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Mon, 25 May 2020
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Syringe

COVID-19: The Spearpoint For Rolling Out a 'New Era' of High-Risk, Genetically Engineered Vaccines

covid-19 vaccines planet
For weeks, talking heads have been promoting the liability-free vaccine(s) that will save the world — so Bill Gates and Tony Fauci proclaim — from what Gates has now dubbed "Pandemic I." As Microsoft News peddles self-congratulatory stories about the Gates Foundation's reorientation of its priorities to devote "'total attention' to the pandemic," Fauci — making the rounds of talk shows — pledges that a vaccine will make its debut in January 2021. Not to be outdone, the White House has now unveiled "Operation Warp Speed" — a joint pharmaceutical-government-military effort aimed at "substantially shrinking the development time for a vaccine" — and President Trump promises one by the end of the year.

Planet-wide COVID-19 vaccination — the overt objective that has all of these players salivating in anticipation — ignores a number of irrefutable obstacles. For one, the RNA virus being targeted, SARS-CoV-2, already "has mutated into at least 30 different genetic variants." The variants include 19 never-seen-before as well as "rare changes that scientists had never imagined could happen." Knowledge about these mutations may prove useful to clinicians wanting to better tailor their COVID-19 treatments, but the proliferation of mutations makes the chances of developing an effective vaccine immensely more uncertain.

Not to worry, say the entities funded by Gates (and also the Pentagon). Scientists working in the burgeoning field of synthetic biology are confident that they can "outdo" and outsmart nature using next-generation vaccine technologies such as gene transfer and self-assembling nanoparticles — along with invasive new vaccine delivery and record-keeping mechanisms such as smartphone-readable quantum dot tattoos. Does it matter that the researchers who have been experimenting with these approaches have never been able to overcome "nasty side effects"? Apparently not. Aided and abetted by the generous Gates and military funding, high-fanfare COVID-19 vaccine planning is proceeding apace.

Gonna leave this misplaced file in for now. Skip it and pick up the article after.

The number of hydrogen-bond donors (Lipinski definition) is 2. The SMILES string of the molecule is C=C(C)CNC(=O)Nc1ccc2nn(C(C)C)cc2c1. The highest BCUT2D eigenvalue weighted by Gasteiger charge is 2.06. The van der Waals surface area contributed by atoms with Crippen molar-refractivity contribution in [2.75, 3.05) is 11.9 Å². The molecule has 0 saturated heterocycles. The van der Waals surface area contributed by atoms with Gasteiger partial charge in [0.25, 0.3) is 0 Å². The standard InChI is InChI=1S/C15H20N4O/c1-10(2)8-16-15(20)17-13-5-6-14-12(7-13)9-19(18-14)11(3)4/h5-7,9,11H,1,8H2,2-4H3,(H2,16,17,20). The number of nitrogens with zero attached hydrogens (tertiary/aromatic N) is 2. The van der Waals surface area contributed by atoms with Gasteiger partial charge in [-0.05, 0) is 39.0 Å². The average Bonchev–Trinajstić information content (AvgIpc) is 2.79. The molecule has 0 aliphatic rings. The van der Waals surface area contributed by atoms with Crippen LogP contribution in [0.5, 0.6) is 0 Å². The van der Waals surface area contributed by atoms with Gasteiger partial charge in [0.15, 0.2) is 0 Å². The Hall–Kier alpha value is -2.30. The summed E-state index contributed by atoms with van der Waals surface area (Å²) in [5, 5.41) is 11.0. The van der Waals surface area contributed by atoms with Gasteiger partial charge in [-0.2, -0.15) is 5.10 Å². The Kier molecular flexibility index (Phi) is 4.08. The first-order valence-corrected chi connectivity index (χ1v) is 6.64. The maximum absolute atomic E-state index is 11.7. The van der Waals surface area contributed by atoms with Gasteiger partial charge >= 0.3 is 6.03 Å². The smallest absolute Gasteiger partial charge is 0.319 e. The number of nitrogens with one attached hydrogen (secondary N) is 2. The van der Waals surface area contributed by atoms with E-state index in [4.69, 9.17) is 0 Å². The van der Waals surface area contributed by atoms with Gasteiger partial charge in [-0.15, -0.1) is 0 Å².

Info

Vitamin D deficiency linked to COVID-19 deaths

Sunshine
© Northwestern University
After studying global data from the novel coronavirus (COVID-19) pandemic, researchers have discovered a strong correlation between severe vitamin D deficiency and mortality rates.

Led by Northwestern University, the research team conducted a statistical analysis of data from hospitals and clinics across China, France, Germany, Italy, Iran, South Korea, Spain, Switzerland, the United Kingdom (UK) and the United States.

The researchers noted that patients from countries with high COVID-19 mortality rates, such as Italy, Spain and the UK, had lower levels of vitamin D compared to patients in countries that were not as severely affected.

This does not mean that everyone — especially those without a known deficiency — needs to start hoarding supplements, the researchers caution.